To plot its poles and zeros, enter

>> h=tf([3 1],[1 5 4]);

>> pzplot(h);

% Refer to Lab 4 if you have questions

The plot depicts poles as x and zeroes as o.

The second function is ltiview. This function provides a wealth of information so it is

a little more involved. To call up the LTI Viewer type

>> ltiview(h);

Click on the help button at the top and select LTI Viewer Help. You will need to learn

how to select a Step plot style (e.g., shows the unit step response of the system), and to

show the key characteristics of the system (Peak Response, Settling Time, Rise Time, and

Steady State).

(a) The first step is to set a baseline where there is no feedback or controller as depicted

in Figure 1. Using the P (s) you found in Section 2.2(a) and the values from Section

3.2, plot the poles and zeros of the system. Next, plot the unit step response and

calculate the key characteristics of the system: Peak Response, Settling Time, Rise

Time, and Steady State. Note these values for future comparison.

Design Criteria:

Your design criteria for this lab is to reduce the overshoot to less than 10% (e.g., no higher

than 1.1), establish a settling point within 2% of the input (e.g., between 0.98 and 1.02)

and as fast a resoponse time as you can obtain.

(b) Now consider using a Proportional controller. Using the transfer function Tcf you

found in Section 2.2(b), substitute for the values for P (s) given in Section 3.2 and set

Ki and Kd equal to zero. Since the input x(t) is 1, we would want the output to y(t)

to be 1. Using the value for yss you found in Section 3.3(a), start by setting Kp as

follows and change until the setpoint (i.e., the input) equals to output:

Kp =

1

yss

(6)

Note: if the resolution too low you can change both the time vector by clicking on

Edit ? Viewer Preferences ? Parameters. From there select Define Vector

under Time Vector and enter the time vector [start : step : end] values.

Make a pole-zero plot and compare the result with the baseline in Section 3.3(a)

above. What are the key parameters (Peak Response, Settling Time, Rise Time, and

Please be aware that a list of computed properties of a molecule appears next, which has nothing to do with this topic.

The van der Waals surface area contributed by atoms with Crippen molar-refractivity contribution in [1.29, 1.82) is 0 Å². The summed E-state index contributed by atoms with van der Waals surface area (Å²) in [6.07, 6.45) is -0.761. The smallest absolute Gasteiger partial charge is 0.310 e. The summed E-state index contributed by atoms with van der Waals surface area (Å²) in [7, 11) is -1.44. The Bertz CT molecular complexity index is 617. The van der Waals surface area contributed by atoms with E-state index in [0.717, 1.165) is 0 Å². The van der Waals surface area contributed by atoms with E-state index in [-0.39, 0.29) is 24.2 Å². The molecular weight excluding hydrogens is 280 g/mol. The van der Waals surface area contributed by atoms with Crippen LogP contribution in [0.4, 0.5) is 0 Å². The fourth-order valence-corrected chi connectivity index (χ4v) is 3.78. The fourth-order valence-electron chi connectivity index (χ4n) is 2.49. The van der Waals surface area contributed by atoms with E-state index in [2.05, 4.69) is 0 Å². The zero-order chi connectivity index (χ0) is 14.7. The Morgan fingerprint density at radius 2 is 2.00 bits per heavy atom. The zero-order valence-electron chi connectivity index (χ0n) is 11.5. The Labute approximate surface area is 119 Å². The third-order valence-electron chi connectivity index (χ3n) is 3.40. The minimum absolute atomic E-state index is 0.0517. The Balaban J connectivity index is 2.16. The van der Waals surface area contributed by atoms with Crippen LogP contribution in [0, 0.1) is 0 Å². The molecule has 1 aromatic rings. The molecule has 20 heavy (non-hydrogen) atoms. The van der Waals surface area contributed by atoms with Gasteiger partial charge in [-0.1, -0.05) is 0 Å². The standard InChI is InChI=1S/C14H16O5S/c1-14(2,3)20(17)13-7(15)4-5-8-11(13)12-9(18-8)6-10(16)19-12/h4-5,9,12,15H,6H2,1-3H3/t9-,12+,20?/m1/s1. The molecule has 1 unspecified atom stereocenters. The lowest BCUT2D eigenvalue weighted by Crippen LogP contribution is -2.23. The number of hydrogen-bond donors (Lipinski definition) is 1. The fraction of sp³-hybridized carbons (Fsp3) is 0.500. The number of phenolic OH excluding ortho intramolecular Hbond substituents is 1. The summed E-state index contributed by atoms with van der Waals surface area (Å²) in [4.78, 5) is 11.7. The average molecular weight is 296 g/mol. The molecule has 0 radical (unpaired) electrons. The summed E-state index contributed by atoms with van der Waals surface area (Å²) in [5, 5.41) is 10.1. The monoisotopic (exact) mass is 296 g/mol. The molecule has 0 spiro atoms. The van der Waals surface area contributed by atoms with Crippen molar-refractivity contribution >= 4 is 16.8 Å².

Steady State) and which ones have improved and which have fallen father away from

ideal?

(c) Use a PD controller for comparison. Keep Kp at the same value as above and try

several values for Kd (as a minimum try Kd = 1, 5, 10 and 20). Make a pole-zero plot

and an ltiview plot and compare the key parameters with the Proportional controller

in section 3.3(b). What value of Kd provided the best response of the system in your

opinion and explain why.

(d) Next try a PI controller. This time set Kp at 1/3rd the value as above and try several

values for Ki (as a minimum try Ki = 50, 70 and 90). Make a pole-zero plot and an

ltiview plot and compare the key parameters with the PI controller in section 3.3(c)

What value of Ki provided the best overall response of the system in your opinion

and explain why.

Lab #5

ECE 220: Spring 2018

Instructor Verification Sheet

For each verification, be prepared to explain your answer and respond to other related questions that the lab TAs or professors might ask. Turn this page in along with your lab report.

Name:

Date of Lab:

Part 2.1(a): What is the relationship between X(s), Y (s) and P (s)?

Part 2.1(b): How does the addition of the feedback impact the poles and zeros of the plants

transfer function, P (s)?

Part 2.1(c): What is the impact of adding the controller C(s) to the system?

Part 2.2(a): For the given mechanical system, what is the transfer function P (s) =